NRC issues final mid-cycle review of U.S. nuclear plants; Arkansas Nuclear One and Two cited again for performance problems

by Wesley Brown (wesbrocomm@gmail.com) 132 views 

The Nuclear Regulatory Commissions’ has issued its final mid-cycle assessment letters to the nation’s 99 operating commercial nuclear power plants regarding their performance through the first half of 2016, including a negative review of oversight at Entergy Corp’s Arkansas Nuclear One and Two facilities in Russellville.

The 2016 NRC mid-cycle report, released Sept. 2, does not cover new ground or issues that were not listed in its annual assessment survey in March. Still, all but three of the nation’s 99 commercial operating nuclear plants were in the two highest performance categories in the first half of 2016, including the Entergy’s two-unit nuclear reactors located near Lake Dardanelle in Pope County.

However, Entergy Corp. spokesman Michael Bowling said in addition to recent leadership changes across the nuclear fleet, the New Orleans-based utility giant has partnered with industry peers and high-performers to create a nuclear sustainability plan that will ensure performance gains in the future.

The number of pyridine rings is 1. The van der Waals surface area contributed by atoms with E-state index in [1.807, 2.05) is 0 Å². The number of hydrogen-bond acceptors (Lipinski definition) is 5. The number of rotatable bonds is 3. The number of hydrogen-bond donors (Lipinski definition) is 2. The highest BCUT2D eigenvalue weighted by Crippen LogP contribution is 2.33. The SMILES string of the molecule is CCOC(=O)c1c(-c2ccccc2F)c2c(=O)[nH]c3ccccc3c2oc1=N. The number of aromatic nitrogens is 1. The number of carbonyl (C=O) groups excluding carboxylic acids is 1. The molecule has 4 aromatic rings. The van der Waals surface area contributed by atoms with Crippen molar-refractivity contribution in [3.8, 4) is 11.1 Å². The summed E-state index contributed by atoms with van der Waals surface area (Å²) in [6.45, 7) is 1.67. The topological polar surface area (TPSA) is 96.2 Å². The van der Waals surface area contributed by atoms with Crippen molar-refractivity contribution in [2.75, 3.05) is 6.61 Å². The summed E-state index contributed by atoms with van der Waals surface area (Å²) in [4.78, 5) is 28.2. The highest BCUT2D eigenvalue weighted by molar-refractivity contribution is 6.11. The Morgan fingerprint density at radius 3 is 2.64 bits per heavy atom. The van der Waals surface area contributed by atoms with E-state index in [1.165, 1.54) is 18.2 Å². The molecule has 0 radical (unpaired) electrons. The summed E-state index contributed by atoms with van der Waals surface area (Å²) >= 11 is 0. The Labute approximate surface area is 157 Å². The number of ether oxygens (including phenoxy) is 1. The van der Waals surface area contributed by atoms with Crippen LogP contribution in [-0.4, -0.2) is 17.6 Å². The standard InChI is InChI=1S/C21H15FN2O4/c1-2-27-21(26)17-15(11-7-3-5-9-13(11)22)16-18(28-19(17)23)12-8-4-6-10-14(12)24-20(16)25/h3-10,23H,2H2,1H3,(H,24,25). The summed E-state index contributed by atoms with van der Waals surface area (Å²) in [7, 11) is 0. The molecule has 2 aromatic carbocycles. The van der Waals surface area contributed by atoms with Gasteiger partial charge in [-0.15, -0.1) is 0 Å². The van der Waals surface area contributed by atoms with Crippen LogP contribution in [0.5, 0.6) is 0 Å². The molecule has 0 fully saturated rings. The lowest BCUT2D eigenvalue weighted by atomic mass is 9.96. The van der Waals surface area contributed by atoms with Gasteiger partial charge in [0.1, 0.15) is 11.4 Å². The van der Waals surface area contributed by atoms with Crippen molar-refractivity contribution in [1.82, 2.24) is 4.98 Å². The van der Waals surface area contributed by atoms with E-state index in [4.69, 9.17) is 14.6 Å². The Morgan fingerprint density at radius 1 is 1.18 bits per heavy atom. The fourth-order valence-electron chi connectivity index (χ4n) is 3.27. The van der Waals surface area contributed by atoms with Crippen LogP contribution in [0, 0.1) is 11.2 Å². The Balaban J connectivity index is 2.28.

“Although full details are not expected until later in the year, we currently are holding discussions internally and with other nuclear fleets to make certain we build a sustainable operational model for today and for the future. Entergy is dedicated to safety, security and performance excellence at all our plant sites,” Bowling said.

In regard to the NRC’s announcement pertaining to mid-cycle assessments, Bowling said the NRD has a 24-hour, year-round presence at all U.S. nuclear power plants.

“And we are confident in the agency’s abilities to evaluate and regulate performance in real-time,” he said. “NRC regulators have determined this change will not adversely impact the agency’s mission, and they will continue both their rigorous ongoing assessment activities and their annual assessments.”

The mid-cycle assessment period concluded on June 30, with 96 plants in the two highest performance categories. Of the highest-performing reactors, 87 fully met all safety and security performance objectives and were inspected by the NRC using the normal “baseline” inspection program.

Nine reactors needed to resolve one or two items of low safety significance. For this performance level, regulatory oversight includes additional inspection and follow-up of corrective actions. Plants in this level are: Davis-Besse (Ohio); Indian Point 3 (New York); Oyster Creek (New Jersey); Prairie Island 2 (Minnesota); River Bend (Louisiana); Salem (New Jersey); Sequoyah 1 (Tennessee); and Vogtle 1 and 2 (Georgia).

There were no reactors in the third performance category with a degraded level of performance. For this category, regulatory oversight includes more NRC inspections, senior management attention and oversight focused on the causes of the degraded performance.